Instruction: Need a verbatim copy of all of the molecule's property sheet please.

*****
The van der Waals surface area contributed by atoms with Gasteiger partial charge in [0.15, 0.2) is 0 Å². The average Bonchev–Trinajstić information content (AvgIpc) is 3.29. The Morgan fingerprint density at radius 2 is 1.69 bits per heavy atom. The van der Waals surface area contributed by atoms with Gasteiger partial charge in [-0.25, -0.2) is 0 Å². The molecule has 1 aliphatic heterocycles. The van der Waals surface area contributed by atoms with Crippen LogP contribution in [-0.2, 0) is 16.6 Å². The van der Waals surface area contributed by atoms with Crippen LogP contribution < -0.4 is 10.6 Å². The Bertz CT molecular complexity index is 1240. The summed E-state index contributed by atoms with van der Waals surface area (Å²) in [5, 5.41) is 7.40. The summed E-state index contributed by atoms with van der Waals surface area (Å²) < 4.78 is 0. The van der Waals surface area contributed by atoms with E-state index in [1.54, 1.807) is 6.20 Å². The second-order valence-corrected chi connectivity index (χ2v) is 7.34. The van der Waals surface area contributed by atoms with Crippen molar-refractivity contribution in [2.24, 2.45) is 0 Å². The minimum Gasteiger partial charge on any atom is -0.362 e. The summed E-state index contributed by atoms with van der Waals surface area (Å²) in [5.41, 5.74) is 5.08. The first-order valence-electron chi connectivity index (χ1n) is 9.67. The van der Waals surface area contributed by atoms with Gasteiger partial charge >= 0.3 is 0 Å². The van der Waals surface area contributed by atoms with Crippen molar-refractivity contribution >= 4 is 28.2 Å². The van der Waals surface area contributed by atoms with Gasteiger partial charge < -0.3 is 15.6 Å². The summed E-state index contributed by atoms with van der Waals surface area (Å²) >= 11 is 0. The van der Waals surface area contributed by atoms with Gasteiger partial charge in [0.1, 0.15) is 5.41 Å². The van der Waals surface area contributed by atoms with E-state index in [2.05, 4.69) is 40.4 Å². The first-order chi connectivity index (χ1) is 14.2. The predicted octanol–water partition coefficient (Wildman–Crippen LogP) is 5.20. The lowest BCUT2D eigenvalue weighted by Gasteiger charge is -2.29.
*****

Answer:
The van der Waals surface area contributed by atoms with Gasteiger partial charge in [0.15, 0.2) is 0 Å². The average Bonchev–Trinajstić information content (AvgIpc) is 3.29. The Morgan fingerprint density at radius 2 is 1.69 bits per heavy atom. The van der Waals surface area contributed by atoms with Gasteiger partial charge in [-0.25, -0.2) is 0 Å². The molecule has 1 aliphatic heterocycles. The van der Waals surface area contributed by atoms with Crippen LogP contribution in [-0.2, 0) is 16.6 Å². The van der Waals surface area contributed by atoms with Crippen LogP contribution < -0.4 is 10.6 Å². The Bertz CT molecular complexity index is 1240. The summed E-state index contributed by atoms with van der Waals surface area (Å²) in [5, 5.41) is 7.40. The summed E-state index contributed by atoms with van der Waals surface area (Å²) < 4.78 is 0. The van der Waals surface area contributed by atoms with E-state index in [1.54, 1.807) is 6.20 Å². The second-order valence-corrected chi connectivity index (χ2v) is 7.34. The van der Waals surface area contributed by atoms with Crippen molar-refractivity contribution in [2.24, 2.45) is 0 Å². The minimum Gasteiger partial charge on any atom is -0.362 e. The summed E-state index contributed by atoms with van der Waals surface area (Å²) in [5.41, 5.74) is 5.08. The first-order valence-electron chi connectivity index (χ1n) is 9.67. The van der Waals surface area contributed by atoms with Gasteiger partial charge >= 0.3 is 0 Å². The van der Waals surface area contributed by atoms with Crippen molar-refractivity contribution >= 4 is 28.2 Å². The van der Waals surface area contributed by atoms with Gasteiger partial charge < -0.3 is 15.6 Å². The summed E-state index contributed by atoms with van der Waals surface area (Å²) >= 11 is 0. The van der Waals surface area contributed by atoms with Gasteiger partial charge in [0.1, 0.15) is 5.41 Å². The van der Waals surface area contributed by atoms with E-state index in [2.05, 4.69) is 40.4 Å². The first-order chi connectivity index (χ1) is 14.2. The predicted octanol–water partition coefficient (Wildman–Crippen LogP) is 5.20. The lowest BCUT2D eigenvalue weighted by Gasteiger charge is -2.29.